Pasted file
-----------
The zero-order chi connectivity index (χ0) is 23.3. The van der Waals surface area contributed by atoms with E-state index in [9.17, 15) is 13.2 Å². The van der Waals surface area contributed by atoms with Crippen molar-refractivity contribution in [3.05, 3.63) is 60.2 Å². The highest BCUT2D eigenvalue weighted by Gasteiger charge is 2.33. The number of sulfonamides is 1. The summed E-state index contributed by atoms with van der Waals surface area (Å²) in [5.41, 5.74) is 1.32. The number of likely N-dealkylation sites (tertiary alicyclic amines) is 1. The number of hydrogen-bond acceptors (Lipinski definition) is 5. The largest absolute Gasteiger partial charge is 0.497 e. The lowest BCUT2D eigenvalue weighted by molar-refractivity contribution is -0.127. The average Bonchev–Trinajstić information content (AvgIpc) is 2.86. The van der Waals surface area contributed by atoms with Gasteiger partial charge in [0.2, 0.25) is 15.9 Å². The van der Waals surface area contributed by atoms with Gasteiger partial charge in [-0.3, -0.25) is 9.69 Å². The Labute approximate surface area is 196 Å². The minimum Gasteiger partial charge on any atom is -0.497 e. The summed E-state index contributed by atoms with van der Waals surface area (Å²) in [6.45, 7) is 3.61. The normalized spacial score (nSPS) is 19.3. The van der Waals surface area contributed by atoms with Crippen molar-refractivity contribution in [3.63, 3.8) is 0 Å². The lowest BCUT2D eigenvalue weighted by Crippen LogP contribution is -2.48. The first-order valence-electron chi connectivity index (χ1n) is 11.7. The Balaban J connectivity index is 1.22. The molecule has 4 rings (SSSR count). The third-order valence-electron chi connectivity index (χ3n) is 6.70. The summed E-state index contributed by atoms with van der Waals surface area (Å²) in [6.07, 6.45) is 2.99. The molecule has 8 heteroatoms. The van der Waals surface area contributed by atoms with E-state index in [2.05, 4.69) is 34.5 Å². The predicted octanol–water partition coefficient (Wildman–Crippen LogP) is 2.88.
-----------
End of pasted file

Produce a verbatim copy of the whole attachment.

The zero-order chi connectivity index (χ0) is 23.3. The van der Waals surface area contributed by atoms with E-state index in [9.17, 15) is 13.2 Å². The van der Waals surface area contributed by atoms with Crippen molar-refractivity contribution in [3.05, 3.63) is 60.2 Å². The highest BCUT2D eigenvalue weighted by Gasteiger charge is 2.33. The number of sulfonamides is 1. The summed E-state index contributed by atoms with van der Waals surface area (Å²) in [5.41, 5.74) is 1.32. The number of likely N-dealkylation sites (tertiary alicyclic amines) is 1. The number of hydrogen-bond acceptors (Lipinski definition) is 5. The largest absolute Gasteiger partial charge is 0.497 e. The lowest BCUT2D eigenvalue weighted by molar-refractivity contribution is -0.127. The average Bonchev–Trinajstić information content (AvgIpc) is 2.86. The van der Waals surface area contributed by atoms with Gasteiger partial charge in [0.2, 0.25) is 15.9 Å². The van der Waals surface area contributed by atoms with Gasteiger partial charge in [-0.3, -0.25) is 9.69 Å². The Labute approximate surface area is 196 Å². The minimum Gasteiger partial charge on any atom is -0.497 e. The summed E-state index contributed by atoms with van der Waals surface area (Å²) in [6.45, 7) is 3.61. The normalized spacial score (nSPS) is 19.3. The van der Waals surface area contributed by atoms with Crippen molar-refractivity contribution in [3.63, 3.8) is 0 Å². The lowest BCUT2D eigenvalue weighted by Crippen LogP contribution is -2.48. The first-order valence-electron chi connectivity index (χ1n) is 11.7. The Balaban J connectivity index is 1.22. The molecule has 4 rings (SSSR count). The third-order valence-electron chi connectivity index (χ3n) is 6.70. The summed E-state index contributed by atoms with van der Waals surface area (Å²) in [6.07, 6.45) is 2.99. The molecule has 8 heteroatoms. The van der Waals surface area contributed by atoms with E-state index in [2.05, 4.69) is 34.5 Å². The predicted octanol–water partition coefficient (Wildman–Crippen LogP) is 2.88.